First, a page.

- Knut is pushing for a 60 percent pay rise while Kuppet is demanding a 42 percent increase.
- The two unions are said to have met TSC bosses in Nakuru last week in initial talks.
Teachers' unions have initiated talks with their employers in a fresh push for enhanced salaries and allowances.
The unions want the Teachers Service Commission to review the current 2021-202 collective bargaining agreement (CBA) to allow for an increase in their pay.
Two leading teachers' unions-the Kenya National Union of Teachers (Knut) and the Kenya Union of Post Primary Education Teachers (Kuppet)-have already separately met with TSC to begin talks.
The two unions met TSC bosses in Nakuru last week in initial talks where, according to officials, they tabled their proposals.
Details from the two private talks show that Knut is pushing for a 60 per cent pay rise while Kuppet is demanding a 42 per cent increase.
The current CBA signed between the two unions and TSC in 2021 did not have a monetary component.
This was occasioned by lack of funds by the government following the Covid-19 pandemic that hit the country in 2020.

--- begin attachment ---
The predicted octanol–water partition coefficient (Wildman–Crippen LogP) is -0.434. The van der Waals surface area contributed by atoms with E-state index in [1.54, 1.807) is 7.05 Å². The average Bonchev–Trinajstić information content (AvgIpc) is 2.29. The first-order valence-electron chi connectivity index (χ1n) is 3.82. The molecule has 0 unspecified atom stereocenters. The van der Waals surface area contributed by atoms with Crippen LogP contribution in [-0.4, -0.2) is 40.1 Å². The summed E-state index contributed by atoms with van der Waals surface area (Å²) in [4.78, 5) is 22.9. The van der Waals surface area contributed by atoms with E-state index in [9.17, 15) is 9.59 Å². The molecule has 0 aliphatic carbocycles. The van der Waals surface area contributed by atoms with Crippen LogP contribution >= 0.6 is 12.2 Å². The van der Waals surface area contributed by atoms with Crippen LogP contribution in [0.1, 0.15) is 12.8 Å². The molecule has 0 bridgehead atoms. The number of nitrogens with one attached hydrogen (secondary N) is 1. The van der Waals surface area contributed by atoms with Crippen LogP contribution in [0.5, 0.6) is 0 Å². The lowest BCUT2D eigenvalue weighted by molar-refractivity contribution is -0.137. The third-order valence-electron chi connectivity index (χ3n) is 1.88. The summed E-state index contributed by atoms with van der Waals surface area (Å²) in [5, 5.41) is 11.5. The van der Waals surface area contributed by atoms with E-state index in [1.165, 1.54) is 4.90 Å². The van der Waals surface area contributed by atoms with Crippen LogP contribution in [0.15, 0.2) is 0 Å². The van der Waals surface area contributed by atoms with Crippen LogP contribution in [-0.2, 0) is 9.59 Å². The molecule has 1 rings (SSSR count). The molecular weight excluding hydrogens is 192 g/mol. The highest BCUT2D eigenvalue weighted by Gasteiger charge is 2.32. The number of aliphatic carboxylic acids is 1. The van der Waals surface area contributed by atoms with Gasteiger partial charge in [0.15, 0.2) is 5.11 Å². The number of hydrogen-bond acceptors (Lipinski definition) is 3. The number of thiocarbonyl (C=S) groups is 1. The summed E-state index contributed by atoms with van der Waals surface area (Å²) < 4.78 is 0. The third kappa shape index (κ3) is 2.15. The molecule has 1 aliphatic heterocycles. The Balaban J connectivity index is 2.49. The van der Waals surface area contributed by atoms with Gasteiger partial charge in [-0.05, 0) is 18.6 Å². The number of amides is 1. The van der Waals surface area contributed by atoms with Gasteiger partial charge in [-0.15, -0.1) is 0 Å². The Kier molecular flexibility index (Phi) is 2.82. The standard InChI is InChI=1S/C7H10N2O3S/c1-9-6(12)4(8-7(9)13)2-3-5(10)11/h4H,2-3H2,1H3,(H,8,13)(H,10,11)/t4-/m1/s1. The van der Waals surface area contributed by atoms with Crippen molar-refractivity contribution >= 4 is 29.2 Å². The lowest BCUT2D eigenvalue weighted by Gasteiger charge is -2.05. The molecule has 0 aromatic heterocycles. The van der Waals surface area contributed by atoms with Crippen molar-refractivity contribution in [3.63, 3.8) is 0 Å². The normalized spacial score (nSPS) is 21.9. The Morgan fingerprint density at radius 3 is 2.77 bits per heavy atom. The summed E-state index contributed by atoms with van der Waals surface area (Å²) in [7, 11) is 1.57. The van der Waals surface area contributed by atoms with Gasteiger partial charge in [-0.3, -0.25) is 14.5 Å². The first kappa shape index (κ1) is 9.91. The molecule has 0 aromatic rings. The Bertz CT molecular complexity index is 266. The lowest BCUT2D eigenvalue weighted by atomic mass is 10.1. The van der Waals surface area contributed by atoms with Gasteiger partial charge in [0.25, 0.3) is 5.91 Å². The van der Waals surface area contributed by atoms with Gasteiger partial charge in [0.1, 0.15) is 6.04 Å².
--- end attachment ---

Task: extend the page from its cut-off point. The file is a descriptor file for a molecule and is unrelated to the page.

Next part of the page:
Knut Secretary-General Collins Oyuu and Kuppet National Deputy Treasurer Ronald Tonui said teachers are facing tough economic times.
They argued that the employer had failed to increase their salaries in the past seven years despite the raging inflation and high cost of living.
"We sat as the Knut National Steering Council and agreed to push for a 60 percent salary increase for teachers," Oyuu said.
He spoke in Bomet County on Sunday after a meeting with 32 branches countrywide during the Bomet Knut branch's annual general meeting.
Oyuu said the 2021-25 CBA was not cast in stone and was open to reviewing by both parties owing to the tough economic times teachers are facing.
"We have commenced discussions with the TSC on the review of the 2021-2025 CBA, which was non-monetary, and we are confident that we will reach an agreement that is workable for all parties," Oyuu said.
Under his leadership, he said, Knut would not encourage strikes to press for salary increases as had happened in the past.
"What teachers need is to be treated with dignity, to have their issues addressed by the employer and stakeholders. As a union, we cannot ask teachers to demonstrate on the streets when their issues can be dealt with diplomatically and amicably by the employer and the unions," said Oyuu.
In the 2023/2024 Budget Policy Statement, the TSC has been allocated Sh322 billion.